The tax reform laws largely centered on tax cuts. Between the huge reductions in the corporate tax rate and the smaller yet still significant drops in the rates on tax brackets for individual taxpayers, the Trump administration stressed the idea that most taxpayers would pay less in tax.

One little-noticed provision of the new tax laws, though, imposed a brand-new tax on a select set of taxpayers. It'll only affect a few dozen entities, but if the provision survives, it would mark a new era for some of the most prestigious educational institutions in the nation.

Why your school could have to pay a new tax

Toward the end of the Tax Cuts and Jobs Act, a provision added a new excise tax based on the investment income of private colleges and universities. Most institutions of higher education are tax exempt under Section 501(c)(3) of the Internal Revenue Code, which not only prevents them from having to pay taxes on their income but also allows donations from alumni and other charitably minded donors to be tax deductible.

Metal interlocking gears with Tax Reform engraved on the side.

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Specifically, the new provision imposes a 1.4% tax on the net investment income of any private college or university that meets the qualifying criteria. The tax applies only to schools that had at least 500 students and in which more than 50% of students are located within U.S. borders. Most importantly, the tax applies only to schools that have assets exceeding $500,000 multiplied by the number of students attending the school. The provision specifically excludes state colleges and universities.

Because of the asset test, only a small number of educational institutions will be subject to the tax. However, the names of those affected are among the most prestigious in the nation, including Ivy League members Harvard, Yale, Princeton, and Dartmouth; tech giants Stanford, Caltech, and MIT; and top New England liberal arts colleges including Williams, Amherst, and Bowdoin.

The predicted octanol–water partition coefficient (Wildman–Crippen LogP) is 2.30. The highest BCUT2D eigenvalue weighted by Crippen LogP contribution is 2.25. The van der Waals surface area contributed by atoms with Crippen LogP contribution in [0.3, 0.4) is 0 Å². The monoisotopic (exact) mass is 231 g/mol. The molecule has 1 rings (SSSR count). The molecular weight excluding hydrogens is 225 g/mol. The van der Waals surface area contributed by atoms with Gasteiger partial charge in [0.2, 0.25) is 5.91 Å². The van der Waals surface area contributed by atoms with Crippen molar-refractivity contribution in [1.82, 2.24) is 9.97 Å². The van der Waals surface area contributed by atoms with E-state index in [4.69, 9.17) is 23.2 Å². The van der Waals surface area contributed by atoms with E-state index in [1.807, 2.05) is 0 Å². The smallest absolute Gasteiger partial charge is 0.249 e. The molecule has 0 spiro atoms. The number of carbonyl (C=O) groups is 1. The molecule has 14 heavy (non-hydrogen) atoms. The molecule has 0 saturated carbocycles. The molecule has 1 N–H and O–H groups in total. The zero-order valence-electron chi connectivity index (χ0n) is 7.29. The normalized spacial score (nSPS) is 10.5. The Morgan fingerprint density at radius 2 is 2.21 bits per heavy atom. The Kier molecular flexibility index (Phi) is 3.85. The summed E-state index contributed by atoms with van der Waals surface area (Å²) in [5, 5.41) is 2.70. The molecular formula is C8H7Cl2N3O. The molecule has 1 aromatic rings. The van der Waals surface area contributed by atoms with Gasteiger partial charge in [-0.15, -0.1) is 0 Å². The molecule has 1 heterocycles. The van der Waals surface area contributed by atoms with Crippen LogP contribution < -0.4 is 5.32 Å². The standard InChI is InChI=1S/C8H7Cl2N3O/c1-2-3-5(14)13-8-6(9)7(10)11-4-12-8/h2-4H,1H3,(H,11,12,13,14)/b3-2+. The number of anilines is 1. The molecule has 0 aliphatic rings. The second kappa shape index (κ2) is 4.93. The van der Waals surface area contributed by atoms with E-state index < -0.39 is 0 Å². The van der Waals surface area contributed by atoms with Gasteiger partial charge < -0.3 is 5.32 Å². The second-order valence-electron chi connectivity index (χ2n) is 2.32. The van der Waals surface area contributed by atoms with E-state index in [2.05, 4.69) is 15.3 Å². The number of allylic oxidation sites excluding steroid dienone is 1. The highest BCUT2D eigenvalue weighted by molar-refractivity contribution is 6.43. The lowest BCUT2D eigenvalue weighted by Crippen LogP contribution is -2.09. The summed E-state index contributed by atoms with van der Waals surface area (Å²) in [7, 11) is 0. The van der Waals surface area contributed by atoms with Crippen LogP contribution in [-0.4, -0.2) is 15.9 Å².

How colleges and universities want to school the IRS

The schools that will have to pay the new tax have already looked for ways to fight back. Some have argued that the way in which the tax was structured is unconstitutional as an attempt to curb what some tax reform proponents might see as inappropriate exercise of academic freedoms. Others are looking at ways to restructure their assets in order to minimize or eliminate any tax liability from the measure. For instance, assets that are used directly toward the educational purpose of the college or university -- such as classroom buildings, for example -- aren't intended to be included in assets for purposes of calculating per-student figures. To the extent that educational institutions can recharacterize assets, it could reduce tax liability.

The IRS itself also appears to be providing some relief from the prospective tax. In a news release in June, the tax agency said it would likely treat as net investment income only those capital gains that relate to the period in which the tax was in force. In other words, rather than using the actual tax basis of investment assets dating back to whenever a college endowment purchased them, the IRS would measure gain only on the change between the proceeds of sale and the fair market value as of the end of 2017. This stepped-up basis rule, similar to the treatment heirs to an estate get on the property they inherit, will typically reduce substantially the gain subject to the tax.

Will the new tax get repealed?

Public opinion on the tax varies, and age plays a key role. Those who are well out of college are more likely to believe that endowments should be free of tax. Those who are still in school or are recent graduates, on the other hand, are more likely to argue that endowments should get taxed -- perhaps in an effort to get schools to spend more money on supporting their students directly through reduced tuition and other financial assistance. Yet the schools themselves note that money that goes toward paying a tax means less in financial resources for their current needs.

Efforts to repeal the tax are likely to continue, and with plenty of political power, the educational institutions in question will put up a tough fight. For now, though, the colleges and universities that are potentially subject to the tax will need to plan on coming up with money to pay their first tax bill shortly after 2018 ends.

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